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Briton, Belgian scientists awarded Nobel Prize in Physics

STOCKHOLM, Sweden, Oct. 8 (UPI) -- Physicists from Britain and Belgium won the Nobel Prize in Physics for their work how particles acquire mass, the Royal Swedish Academy of Sciences said.

Francois Englert and Peter Higgs separately proposed in 1964 the theory independently and in 2012, their ideas were confirmed by the discovery of a so-called Higgs boson particle -- sometimes called the "God particle" because of its fundamental place at the center of physics theory -- at the CERN laboratory outside Geneva, Switzerland, the academy said in a release Tuesday.

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The theory is a central part of the Standard Model of particle physics that describes how the world is constructed from just a few building blocks: matter particles.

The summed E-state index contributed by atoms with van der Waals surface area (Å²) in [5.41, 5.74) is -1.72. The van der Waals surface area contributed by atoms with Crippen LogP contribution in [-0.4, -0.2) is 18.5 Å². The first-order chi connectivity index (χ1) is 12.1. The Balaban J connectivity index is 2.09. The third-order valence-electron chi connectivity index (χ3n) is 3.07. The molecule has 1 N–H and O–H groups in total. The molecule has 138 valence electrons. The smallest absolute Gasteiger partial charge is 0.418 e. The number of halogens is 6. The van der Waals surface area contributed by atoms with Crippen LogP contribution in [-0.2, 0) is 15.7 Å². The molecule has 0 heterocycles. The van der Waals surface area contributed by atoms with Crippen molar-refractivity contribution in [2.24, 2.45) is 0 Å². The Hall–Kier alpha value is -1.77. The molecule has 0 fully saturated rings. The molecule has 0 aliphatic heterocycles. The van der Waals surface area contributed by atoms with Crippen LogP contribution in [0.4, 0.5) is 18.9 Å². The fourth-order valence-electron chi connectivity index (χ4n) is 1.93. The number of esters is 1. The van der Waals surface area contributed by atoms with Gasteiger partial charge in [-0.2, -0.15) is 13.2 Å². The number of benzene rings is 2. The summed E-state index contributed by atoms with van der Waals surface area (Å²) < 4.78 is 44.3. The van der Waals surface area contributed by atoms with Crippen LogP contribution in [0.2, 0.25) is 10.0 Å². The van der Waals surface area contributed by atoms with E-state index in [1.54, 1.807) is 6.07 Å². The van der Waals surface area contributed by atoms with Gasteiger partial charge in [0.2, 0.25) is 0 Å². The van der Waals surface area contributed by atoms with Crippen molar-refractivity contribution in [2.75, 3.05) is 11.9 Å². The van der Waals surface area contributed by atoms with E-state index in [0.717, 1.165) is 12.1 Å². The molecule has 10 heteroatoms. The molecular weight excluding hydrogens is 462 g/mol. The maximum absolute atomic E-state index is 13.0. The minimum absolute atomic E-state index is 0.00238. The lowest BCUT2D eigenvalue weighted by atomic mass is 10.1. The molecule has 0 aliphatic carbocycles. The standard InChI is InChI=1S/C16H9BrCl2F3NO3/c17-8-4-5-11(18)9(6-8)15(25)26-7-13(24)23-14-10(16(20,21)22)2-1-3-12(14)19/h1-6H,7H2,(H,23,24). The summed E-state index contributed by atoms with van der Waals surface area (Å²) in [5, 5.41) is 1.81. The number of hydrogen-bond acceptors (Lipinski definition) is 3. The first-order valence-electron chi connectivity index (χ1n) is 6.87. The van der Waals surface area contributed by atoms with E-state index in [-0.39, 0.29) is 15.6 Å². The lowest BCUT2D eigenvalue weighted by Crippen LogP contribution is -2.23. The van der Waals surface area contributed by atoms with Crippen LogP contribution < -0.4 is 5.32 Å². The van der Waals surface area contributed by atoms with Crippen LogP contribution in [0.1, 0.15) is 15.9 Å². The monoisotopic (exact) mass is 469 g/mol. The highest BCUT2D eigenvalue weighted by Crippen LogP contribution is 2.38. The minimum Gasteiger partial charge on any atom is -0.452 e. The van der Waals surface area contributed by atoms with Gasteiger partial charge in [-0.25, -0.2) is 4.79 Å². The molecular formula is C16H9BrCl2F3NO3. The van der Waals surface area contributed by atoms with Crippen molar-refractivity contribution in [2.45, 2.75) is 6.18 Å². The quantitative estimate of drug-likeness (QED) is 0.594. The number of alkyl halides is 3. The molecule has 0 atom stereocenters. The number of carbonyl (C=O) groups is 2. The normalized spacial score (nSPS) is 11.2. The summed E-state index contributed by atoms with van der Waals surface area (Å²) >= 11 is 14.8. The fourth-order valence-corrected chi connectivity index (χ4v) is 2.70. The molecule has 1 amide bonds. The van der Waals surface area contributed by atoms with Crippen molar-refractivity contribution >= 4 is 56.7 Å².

The CERN laboratory for particle physics confirmed the theory in July 2012 by discovery of a Higgs particle. Two research groups extracted the Higgs particle from billions of particle collisions in CERN's Particle Collider, the Large Hadron Collider.

Englert, earned his doctorate from Universite Libre de Bruxelles, where he is a professor emeritus.

Peter W. Higgs, received his doctorate from King's College, University of London. He is a professor emeritus at the University of Edinburgh.

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